Republicans counter those assertions with the claims that the Democrats want to expand our “already-out-of-control spending” only by “taxing the rich” (who the Republicans portrayed as the backbone of America and the key to private sector job growth); that Democrats “don’t want to fix the deficit” because they want to force our nation into Socialist reform; and that Democrats refuse to consider cuts to any special interest programs that might cost them votes (thus raising fear among the rich).

Either these two mantras are reflective of demagoguery at its worst, or both Parties should be expelled from Washington, D.C. and banned from ever returning.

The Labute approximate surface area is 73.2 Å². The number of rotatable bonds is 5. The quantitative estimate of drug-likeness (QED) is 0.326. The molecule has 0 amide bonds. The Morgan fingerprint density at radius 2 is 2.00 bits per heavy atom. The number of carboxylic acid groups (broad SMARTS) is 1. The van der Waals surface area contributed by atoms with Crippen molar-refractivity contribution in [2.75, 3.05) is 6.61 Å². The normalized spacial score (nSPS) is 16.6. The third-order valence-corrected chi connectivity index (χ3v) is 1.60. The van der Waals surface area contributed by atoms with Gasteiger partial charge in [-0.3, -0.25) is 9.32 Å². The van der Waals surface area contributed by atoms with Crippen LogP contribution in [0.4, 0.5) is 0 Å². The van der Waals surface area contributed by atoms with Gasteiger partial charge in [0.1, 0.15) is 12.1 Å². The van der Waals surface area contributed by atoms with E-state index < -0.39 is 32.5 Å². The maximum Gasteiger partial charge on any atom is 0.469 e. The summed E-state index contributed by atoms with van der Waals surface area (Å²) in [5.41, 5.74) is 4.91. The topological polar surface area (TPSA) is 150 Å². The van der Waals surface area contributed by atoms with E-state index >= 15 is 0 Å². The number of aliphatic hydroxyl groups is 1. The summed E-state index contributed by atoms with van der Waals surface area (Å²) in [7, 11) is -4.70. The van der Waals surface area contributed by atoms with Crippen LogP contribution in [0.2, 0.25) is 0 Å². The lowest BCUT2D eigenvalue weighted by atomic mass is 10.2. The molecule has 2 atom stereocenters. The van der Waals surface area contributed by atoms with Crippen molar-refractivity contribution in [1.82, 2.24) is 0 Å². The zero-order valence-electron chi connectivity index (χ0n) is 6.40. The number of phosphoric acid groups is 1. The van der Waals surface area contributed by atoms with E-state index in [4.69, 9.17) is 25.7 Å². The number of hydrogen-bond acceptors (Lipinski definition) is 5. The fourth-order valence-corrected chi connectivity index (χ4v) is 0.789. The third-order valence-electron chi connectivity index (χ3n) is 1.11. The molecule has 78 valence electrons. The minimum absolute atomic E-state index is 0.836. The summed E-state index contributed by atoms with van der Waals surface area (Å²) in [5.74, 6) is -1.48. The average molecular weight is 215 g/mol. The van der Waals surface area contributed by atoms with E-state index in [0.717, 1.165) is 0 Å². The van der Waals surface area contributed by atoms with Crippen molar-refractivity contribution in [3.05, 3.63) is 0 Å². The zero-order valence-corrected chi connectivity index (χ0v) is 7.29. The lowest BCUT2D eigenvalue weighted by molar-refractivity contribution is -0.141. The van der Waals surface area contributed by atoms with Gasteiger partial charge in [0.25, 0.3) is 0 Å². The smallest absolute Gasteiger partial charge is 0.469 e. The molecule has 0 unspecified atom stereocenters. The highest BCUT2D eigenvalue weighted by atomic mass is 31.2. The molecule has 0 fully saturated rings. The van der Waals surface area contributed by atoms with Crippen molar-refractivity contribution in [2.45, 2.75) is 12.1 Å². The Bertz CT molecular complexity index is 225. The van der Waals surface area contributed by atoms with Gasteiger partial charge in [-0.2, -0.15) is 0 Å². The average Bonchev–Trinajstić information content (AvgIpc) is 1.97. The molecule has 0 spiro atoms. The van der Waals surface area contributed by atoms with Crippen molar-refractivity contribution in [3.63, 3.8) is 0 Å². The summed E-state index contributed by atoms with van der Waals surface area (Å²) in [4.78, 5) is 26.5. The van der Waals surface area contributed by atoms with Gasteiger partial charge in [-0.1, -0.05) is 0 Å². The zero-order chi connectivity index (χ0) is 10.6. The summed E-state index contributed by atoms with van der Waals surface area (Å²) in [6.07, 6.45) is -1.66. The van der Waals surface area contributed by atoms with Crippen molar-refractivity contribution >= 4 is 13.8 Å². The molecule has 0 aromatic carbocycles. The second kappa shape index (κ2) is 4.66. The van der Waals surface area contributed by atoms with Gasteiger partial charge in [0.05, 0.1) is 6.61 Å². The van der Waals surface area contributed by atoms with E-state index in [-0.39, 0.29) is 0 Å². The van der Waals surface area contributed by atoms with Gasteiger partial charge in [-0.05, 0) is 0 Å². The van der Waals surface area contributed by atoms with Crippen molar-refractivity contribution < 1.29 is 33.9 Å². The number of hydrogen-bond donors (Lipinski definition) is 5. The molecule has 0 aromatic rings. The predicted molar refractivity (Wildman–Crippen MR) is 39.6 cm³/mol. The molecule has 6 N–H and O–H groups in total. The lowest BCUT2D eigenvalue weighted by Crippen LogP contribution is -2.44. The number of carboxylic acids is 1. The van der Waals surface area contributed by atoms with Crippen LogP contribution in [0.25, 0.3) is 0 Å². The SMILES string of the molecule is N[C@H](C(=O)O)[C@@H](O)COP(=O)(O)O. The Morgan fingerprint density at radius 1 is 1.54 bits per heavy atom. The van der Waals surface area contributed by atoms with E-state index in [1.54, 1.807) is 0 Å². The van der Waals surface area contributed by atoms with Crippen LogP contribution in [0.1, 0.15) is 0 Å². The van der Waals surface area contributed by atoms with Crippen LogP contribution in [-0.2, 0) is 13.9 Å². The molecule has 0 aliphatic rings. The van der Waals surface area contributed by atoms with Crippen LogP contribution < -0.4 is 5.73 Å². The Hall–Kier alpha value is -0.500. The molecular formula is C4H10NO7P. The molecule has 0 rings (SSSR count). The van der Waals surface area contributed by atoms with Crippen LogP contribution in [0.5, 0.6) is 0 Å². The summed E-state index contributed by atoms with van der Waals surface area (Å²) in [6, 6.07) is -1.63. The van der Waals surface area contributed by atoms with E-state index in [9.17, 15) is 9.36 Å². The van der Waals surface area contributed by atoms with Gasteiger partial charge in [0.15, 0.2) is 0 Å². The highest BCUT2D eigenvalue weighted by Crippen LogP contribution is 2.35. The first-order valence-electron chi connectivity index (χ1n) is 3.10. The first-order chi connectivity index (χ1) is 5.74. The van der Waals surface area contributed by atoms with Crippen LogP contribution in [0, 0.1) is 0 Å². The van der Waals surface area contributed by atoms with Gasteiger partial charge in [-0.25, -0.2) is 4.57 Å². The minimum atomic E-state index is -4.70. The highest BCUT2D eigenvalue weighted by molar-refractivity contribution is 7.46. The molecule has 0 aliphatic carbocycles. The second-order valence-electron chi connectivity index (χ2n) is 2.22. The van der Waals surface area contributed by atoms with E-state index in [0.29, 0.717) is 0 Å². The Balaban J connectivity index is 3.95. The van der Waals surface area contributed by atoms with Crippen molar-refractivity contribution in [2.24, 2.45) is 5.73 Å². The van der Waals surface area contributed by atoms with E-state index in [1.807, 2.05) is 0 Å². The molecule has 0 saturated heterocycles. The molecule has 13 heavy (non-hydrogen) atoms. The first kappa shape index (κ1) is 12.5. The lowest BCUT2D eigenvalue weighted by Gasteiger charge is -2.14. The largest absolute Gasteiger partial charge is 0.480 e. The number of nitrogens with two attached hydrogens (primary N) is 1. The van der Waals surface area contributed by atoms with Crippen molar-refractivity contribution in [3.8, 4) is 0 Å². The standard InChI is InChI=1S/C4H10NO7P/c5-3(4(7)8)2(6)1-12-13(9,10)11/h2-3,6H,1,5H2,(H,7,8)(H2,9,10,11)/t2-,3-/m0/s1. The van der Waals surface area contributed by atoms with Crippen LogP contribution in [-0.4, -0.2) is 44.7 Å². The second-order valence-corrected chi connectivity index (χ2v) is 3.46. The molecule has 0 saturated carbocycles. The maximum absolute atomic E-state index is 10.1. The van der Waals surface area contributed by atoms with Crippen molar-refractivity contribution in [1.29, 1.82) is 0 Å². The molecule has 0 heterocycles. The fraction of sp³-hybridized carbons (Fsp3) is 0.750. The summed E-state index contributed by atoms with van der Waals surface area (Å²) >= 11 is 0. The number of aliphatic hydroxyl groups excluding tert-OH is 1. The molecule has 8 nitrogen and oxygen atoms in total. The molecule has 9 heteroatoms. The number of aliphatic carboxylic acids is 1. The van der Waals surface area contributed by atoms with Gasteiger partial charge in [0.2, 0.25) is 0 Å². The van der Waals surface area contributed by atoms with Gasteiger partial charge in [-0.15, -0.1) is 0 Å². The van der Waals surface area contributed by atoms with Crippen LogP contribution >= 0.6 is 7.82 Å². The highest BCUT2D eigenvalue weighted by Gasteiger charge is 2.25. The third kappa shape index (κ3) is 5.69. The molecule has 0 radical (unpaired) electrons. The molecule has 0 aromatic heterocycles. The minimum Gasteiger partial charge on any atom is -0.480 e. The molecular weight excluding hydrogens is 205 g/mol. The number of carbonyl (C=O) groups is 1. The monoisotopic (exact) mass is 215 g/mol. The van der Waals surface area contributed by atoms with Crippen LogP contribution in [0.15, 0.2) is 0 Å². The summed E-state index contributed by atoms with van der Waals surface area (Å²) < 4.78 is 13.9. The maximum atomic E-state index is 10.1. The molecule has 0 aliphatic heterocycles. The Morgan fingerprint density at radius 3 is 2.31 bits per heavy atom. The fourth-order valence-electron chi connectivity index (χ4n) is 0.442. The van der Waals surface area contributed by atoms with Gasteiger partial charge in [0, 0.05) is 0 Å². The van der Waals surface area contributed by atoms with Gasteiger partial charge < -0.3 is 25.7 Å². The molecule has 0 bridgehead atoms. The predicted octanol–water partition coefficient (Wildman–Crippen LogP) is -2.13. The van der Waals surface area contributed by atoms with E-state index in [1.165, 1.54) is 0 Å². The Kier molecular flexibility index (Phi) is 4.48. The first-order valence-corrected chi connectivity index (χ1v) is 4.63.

The reality is that our nation is suffering from a financial crisis of potentially epic proportions. As a result, all policy alternatives should be on the table, from taxes to entitlements.

As I described in The National Platform of Common Sense, a good starting point would be Article I, Section 8 of The Constitution of the United States. That section prescribes the basis upon which the legislative branch of our government can raise money and for what purpose it may do so. Specifically: “The Congress shall have Power To lay and collect Taxes, Duties, Imposts and Excises, to pay the Debts and provide for the common Defence and general Welfare of the United States.”  It tells us that, “all Duties, Imposts and Excises shall be uniform throughout the United Statesand that Congress also has the right “To borrow money on the credit of the United States.”